Requiring elections for what should be independent positions like the public defender is a recipe for disaster. It becomes a political yo-yo, swinging back and forth between the favored child of whatever party happens to have a stronghold on that district4.
The lives of those these decisions affect are disregarded, because it is more important to have that job, than to do the job, apparently.
[P]recisely at the point when you begin to develop a conscience, you must find yourself at war with your society.
Sure, nobody dies 2, but there is much loss and there is much lost. The hallmarks are there: the thousand yard-stare; the separation from reality; the perverse sense of humor; the paranoia; the anger, so much the anger.
War has casualties. Ask my friend and fellow public defender and blogger Daniel Partain, who loves to quote Hawkeye from M*A*S*H. After 13 years, he’s walking away from the calling for good 3. Daniel’s journey to this point reads like a script for a movie about the struggles of an indigent defender:
Just like the ocean slowly ebbs away the coastline, so did being a public defender to my well-being. I made poor decisions regarding my health, both physical and mental, and I suffered for it. However, a day came where I realized that I needed to take better care of myself, and I started to alter some of my lifestyle choices. While my physical health improved, the diminution of the joy that I had in being a public defender continued to fade away from me. Without warning or great fanfare, one day I woke up, and I started viewing being a public defender as a job, and not as a calling. My viewpoint about being a public defender had become like one of Hawkeye’s rants from MASH about the disdain for being in the Korean War. However, I am my father’s son; I am my mother’s son; I refused to quit. I told myself that I was letting the stress get the better of me, and that I can persevere. For a while, it worked. I was able to carry on, and be the dutiful advocate for my clients. Yet, I knew that I needed a change.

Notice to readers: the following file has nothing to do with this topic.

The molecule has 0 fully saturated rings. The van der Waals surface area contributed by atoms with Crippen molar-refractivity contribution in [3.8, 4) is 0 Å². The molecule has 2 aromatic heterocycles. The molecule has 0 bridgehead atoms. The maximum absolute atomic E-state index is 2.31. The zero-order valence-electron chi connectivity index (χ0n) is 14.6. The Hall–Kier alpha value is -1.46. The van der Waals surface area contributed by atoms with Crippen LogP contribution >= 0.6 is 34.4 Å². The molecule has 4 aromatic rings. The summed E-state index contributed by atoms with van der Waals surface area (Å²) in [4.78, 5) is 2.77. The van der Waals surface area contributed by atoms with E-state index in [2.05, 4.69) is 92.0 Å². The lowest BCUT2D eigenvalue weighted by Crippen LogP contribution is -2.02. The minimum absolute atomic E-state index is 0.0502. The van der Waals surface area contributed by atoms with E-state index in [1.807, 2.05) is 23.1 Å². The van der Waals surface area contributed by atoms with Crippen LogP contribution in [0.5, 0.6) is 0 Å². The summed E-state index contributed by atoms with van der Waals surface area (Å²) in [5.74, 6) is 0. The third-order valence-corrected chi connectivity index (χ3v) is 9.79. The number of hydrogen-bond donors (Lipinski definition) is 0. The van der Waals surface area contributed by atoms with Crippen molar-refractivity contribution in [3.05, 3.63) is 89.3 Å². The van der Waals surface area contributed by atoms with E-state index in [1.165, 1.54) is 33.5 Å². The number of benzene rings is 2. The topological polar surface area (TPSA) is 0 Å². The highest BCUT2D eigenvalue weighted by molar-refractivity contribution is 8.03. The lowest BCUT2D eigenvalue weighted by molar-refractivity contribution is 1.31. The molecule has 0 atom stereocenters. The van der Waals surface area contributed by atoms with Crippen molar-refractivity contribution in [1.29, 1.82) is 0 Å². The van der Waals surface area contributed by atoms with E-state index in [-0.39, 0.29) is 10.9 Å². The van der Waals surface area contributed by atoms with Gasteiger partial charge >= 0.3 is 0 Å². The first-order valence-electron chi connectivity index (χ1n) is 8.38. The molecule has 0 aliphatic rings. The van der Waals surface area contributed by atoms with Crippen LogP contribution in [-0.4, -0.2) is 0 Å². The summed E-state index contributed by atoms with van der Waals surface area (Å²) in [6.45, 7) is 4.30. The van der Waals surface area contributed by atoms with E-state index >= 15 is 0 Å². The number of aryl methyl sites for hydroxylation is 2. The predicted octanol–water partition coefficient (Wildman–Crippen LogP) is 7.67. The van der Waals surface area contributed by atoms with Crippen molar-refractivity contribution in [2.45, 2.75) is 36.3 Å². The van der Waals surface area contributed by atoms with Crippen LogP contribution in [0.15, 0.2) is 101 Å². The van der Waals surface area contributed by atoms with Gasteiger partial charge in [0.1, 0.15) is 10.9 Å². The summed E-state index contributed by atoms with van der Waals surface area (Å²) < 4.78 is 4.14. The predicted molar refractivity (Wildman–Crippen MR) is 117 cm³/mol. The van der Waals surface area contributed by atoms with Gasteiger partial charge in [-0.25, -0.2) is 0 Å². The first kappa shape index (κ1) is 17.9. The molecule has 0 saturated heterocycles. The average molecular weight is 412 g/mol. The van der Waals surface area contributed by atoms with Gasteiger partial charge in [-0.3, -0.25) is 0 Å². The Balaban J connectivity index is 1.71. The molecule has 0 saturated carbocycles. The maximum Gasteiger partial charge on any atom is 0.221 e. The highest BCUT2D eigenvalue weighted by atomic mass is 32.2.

Daniel’s story isn’t unique. Every public defender office and system throughout the country has tales to tell of similar people. Those that “lost it”, or “had a nervous breakdown” and couldn’t handle the work anymore. Those who had to be shifted around into less stressful positions because the job got hold of them and gave them the beating of their life.
Sometimes I wonder, here on this blog and out loud in real life, why we do this. The pay isn’t spectacular – even 30 year veterans who are supervisors make less than first year associates fresh out of law school do at big firms; the day to day drudgery of the work is overwhelming; the rewards are fleeting and far between; the accolades non-existent. Some get shot at, some stabbed, some stalked, some threatened and spat upon – literally and figuratively- and mocked and ridiculed and not always by our clients.
To do this job right is to do this job all the time. There is always something to be done. But you can’t do it 24/7. And that brings guilt. Because every minute I’m at home watching True Blood is a minute less spent on a client sitting in jail. But you can’t do it all the time. So you do it most of the time. It’s in your head. It percolates. You become anesthetized. The three bullet wounds to the head aren’t a tragedy, they’re a fact. The little boy who claims to have been anally raped isn’t a horror, it’s a problem 4.
You take a part of your brain, add a part of your soul and mix in a healthy heaping of emotions and you lock them away. The alternative is to render yourself unable to function.